Bracketology 2.0: The Field is Still Wide Open

Photo Courtesy of Penn State Athletics                                                                                                            

The first weekend in April has passed and we are now under a month away from Selection Sunday. Even with that, the field looks as wide open as ever. 

All conferences are now fully emerged in conference play and things are looking a bit clearer in some conferences than other. Either way it’s time to dive into some bracketology. 

ICYMI: Bracketology 1.0: Fully Immersed in Conference Play


As a little refresher for those of you who may not be aware, this is how the NCAA tournament works. 

In the NCAA DI men’s lacrosse tournament there are eight seeded teams and nine teams that are not seeded. Two teams will be in a play-in game and the winner will have to play the number one overall seed in the first round. 

There are nine automatic qualifiers and those nine are all conference champions. Remember, the ACC does not have an AQ because they just have five teams and a conference needs six teams to be given an AQ spot in the NCAA tournament. With nine AQ’s that leaves eight teams that get in as at-large bids. 

Now how does the NCAA selection committee pick teams for at-large bids and seed teams for the tournament? According to the committee they consider a multitude of things. The committee looks at record, strength of schedule index (based on team’s 10 highest rated games), RPI results, average RPI wins and losses, head-to-head results, record against ranked teams (1-5, 6-10, 11-15, 16-20, and 21+), significant wins and losses, location of games, results versus common opponents, and any polls do not matter. 


Since every conference is now fully in conference play we can start looking at conference record and not highest RPI to predict the nine automatic qualifiers. However, some teams do have the same conference record and in that case RPI will be the deciding factor. 

Conference Team Record Conference Record RPI Rank SOS Rank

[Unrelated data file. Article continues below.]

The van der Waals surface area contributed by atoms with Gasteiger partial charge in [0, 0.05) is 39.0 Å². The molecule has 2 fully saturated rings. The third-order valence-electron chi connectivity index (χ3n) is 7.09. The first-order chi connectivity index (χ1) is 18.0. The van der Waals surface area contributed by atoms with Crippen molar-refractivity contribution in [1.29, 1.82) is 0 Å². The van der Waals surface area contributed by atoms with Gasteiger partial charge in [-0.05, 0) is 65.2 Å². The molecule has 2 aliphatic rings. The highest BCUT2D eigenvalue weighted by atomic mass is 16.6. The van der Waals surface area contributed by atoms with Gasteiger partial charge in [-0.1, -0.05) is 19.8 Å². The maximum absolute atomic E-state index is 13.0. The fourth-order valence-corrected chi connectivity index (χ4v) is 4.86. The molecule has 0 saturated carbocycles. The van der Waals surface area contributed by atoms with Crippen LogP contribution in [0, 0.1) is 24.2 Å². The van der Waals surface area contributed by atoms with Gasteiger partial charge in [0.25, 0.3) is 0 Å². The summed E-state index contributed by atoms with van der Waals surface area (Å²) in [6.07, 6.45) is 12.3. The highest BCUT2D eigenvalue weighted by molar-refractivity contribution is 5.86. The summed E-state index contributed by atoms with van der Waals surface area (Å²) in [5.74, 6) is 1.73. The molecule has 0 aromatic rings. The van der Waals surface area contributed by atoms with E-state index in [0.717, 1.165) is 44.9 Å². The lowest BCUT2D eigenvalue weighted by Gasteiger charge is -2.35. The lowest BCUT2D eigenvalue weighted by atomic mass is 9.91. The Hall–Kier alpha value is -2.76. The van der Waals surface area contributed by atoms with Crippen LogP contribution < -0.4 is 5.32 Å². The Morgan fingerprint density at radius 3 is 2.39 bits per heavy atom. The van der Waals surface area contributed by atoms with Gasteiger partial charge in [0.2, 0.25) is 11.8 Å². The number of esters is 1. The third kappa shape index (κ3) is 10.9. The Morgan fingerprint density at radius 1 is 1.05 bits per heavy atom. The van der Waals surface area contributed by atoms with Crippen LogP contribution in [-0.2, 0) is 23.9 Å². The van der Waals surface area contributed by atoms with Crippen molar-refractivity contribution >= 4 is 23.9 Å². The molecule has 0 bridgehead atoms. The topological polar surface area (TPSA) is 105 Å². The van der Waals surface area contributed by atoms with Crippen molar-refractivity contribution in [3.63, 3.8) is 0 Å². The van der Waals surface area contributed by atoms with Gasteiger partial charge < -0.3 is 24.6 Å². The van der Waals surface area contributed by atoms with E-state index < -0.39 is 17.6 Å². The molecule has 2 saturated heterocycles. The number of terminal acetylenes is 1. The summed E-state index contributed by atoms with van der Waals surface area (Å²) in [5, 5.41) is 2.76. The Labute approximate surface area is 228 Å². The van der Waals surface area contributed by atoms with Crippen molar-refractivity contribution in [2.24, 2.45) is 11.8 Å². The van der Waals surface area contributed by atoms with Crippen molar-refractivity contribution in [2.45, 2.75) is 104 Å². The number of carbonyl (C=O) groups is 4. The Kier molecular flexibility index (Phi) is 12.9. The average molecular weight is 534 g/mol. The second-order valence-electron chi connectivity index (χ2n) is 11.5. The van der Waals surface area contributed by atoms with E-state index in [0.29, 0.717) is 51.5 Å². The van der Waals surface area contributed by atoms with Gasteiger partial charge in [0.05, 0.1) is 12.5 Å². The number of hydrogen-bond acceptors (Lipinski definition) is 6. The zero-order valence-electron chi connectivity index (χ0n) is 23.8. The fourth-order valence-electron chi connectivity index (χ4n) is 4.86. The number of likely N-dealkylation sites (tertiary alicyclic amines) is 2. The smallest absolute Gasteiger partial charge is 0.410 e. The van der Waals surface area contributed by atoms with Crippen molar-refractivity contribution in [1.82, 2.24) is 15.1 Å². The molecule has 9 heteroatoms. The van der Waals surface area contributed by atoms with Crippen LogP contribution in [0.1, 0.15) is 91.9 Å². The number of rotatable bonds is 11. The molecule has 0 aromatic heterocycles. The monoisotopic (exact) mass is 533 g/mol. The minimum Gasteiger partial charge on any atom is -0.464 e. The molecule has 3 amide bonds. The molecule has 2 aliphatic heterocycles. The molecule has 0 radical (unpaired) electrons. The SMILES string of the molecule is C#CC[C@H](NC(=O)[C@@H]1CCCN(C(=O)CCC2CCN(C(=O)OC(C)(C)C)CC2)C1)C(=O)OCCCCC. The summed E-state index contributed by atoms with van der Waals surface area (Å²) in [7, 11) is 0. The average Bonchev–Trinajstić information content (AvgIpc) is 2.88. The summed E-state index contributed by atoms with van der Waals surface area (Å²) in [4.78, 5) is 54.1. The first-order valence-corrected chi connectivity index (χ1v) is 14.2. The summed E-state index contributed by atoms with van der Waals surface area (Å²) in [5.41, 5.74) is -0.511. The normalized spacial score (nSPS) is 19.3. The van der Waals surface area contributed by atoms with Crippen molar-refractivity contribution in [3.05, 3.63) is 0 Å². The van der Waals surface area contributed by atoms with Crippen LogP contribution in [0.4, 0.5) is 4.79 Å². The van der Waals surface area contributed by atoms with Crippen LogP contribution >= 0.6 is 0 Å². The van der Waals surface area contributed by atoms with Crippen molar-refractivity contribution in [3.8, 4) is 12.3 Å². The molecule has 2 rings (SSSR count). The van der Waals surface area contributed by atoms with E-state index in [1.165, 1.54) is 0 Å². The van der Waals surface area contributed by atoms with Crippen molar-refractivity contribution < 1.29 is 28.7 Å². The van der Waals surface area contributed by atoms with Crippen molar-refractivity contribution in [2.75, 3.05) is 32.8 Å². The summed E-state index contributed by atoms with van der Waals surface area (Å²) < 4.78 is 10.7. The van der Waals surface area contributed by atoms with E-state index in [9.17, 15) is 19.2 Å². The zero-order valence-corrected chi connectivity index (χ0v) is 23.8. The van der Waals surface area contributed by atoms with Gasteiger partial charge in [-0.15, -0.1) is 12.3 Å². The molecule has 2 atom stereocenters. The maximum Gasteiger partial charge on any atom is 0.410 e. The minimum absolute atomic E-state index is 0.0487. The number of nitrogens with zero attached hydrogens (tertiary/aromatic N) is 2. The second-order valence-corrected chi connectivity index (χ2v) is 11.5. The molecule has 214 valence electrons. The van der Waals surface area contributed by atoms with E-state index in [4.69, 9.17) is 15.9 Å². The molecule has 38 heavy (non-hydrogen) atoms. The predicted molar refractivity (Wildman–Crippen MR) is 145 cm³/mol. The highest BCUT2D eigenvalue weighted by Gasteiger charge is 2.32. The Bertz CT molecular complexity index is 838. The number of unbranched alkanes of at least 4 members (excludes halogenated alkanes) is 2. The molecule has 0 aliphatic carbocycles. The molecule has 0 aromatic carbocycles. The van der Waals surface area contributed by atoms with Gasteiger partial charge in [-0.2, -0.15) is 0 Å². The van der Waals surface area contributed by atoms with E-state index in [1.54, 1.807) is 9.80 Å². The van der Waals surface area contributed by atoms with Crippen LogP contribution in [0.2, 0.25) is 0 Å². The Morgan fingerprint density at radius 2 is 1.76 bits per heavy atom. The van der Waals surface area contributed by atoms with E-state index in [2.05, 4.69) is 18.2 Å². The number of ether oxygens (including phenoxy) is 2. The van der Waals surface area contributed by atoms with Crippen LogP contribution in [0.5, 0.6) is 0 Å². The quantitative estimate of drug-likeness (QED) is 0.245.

America East Vermont 6-4 3-1 38 50
Big East Villanova 7-4 2-0 11 5
Big Ten Penn State 9-1 2-0 1 8
CAA Towson 7-3 2-0 13 13
Ivy League Penn 6-3 4-0 3 2
MAAC Detroit Mercy 7-3 4-1 39 63
Patriot League Loyola 9-2 5-0 4 7
NEC Mount St. Mary’s 7-5 3-0 34 40
SoCon Richmond 7-2 4-0 22 29

Data from LaxBytes – RPI Rankings From 4/10


Again, there are still so many teams that have a very good case at this point to be at-large bids. In time we will hopefully see more clarity, but remember there are nothing is handed to anybody in college lacrosse. Anything can happen on any day and that is part of what makes this sport so great. 

For this section 20 possible at-large candidates will be listed. Again, the number of teams displayed here will likely shrink as we get closer to Selection Sunday. 

Conference Team Record Conference Record RPI Rank SOS Rank
ACC Virginia 9-2 3-0 2 4
ACC Duke 9-3 1-2 5 3
ACC Syracuse 7-3 1-2 6 9
Big Ten Maryland 9-2 1-1 7 19
Ivy League Yale 7-2 3-1 8 18
ACC Notre Dame 5-4 1-2 9 1
Big Ten Ohio State 7-2 0-2 10 20
Big Ten Johns Hopkins 6-4 2-0 12 6
Big East Denver 6-4 1-1 14 14
Ivy League Cornell 7-4 2-2 15 11
Patriot League Lehigh 7-4 5-1 16 21
ACC North Carolina 7-4 1-1 17 22
Big Ten Rutgers 6-5 1-1 18 16
Big East Georgetown 8-4 1-2 19 24
SoCon High Point 9-2 3-1 20 42
Patriot League Army 8-3 4-2 21 30
SoCon Air Force 7-4 3-1 23 31
Ivy League Princeton 5-6 0-3 24 17
Patriot League Boston U. 8-4 3-2 25 35
CAA UMass 7-4 1-1 26 37

Data from LaxBytes – RPI Rankings From 4/10

Who’s Out?

Still, not many teams are mathematically  out but there are those who are out by rule or you just know are not going be dancing in May. 

Conference Team Record Conference Record RPI Rank SOS Rank
Independent Hampton 4-4 73 73
Independent NJIT 2-10 70 54
America East Binghamton 0-9 0-3 62 62
MAAC St. Bonaventure 0-11 0-6 65 36

Data from LaxBytes – RPI Rankings From 4/10


This was very tough as it’s difficult enough to pick the teams, but then to seed and place them is even more difficult. I used the criteria that the NCAA selection committee uses was used as beast as I could to put this bracket together. 

While the hardest part was picking the at-large teams and seeding the top eight, it was even harder picking who to leave out at the moment. Even with what transpired last weekend, there are still teams that you could make a very strong case for getting in and vice versa. At the moment it looks like Denver remains the last team out while Johns Hopkins has moved into the spot as the last team in. Some other movements include Yale being on the last four in list when I had them as the #3 seed last week and Ohio State moving from the last four out list to the last four in list. 

Things last weekend changed some things, especially in the Patriot League. But there is still plenty of season left, and not to mention conference tournament’s can get crazy. This field seems still pretty wide open and numerous different teams can make serious jumps from now until Selection Sunday. 


Screen Shot 2019-04-10 at 2.42.07 AM

Last Four In: Duke, Ohio State, Yale, Johns Hopkins

First Four Out: Rutgers, Lehigh, Cornell, Denver


2 thoughts on “Bracketology 2.0: The Field is Still Wide Open

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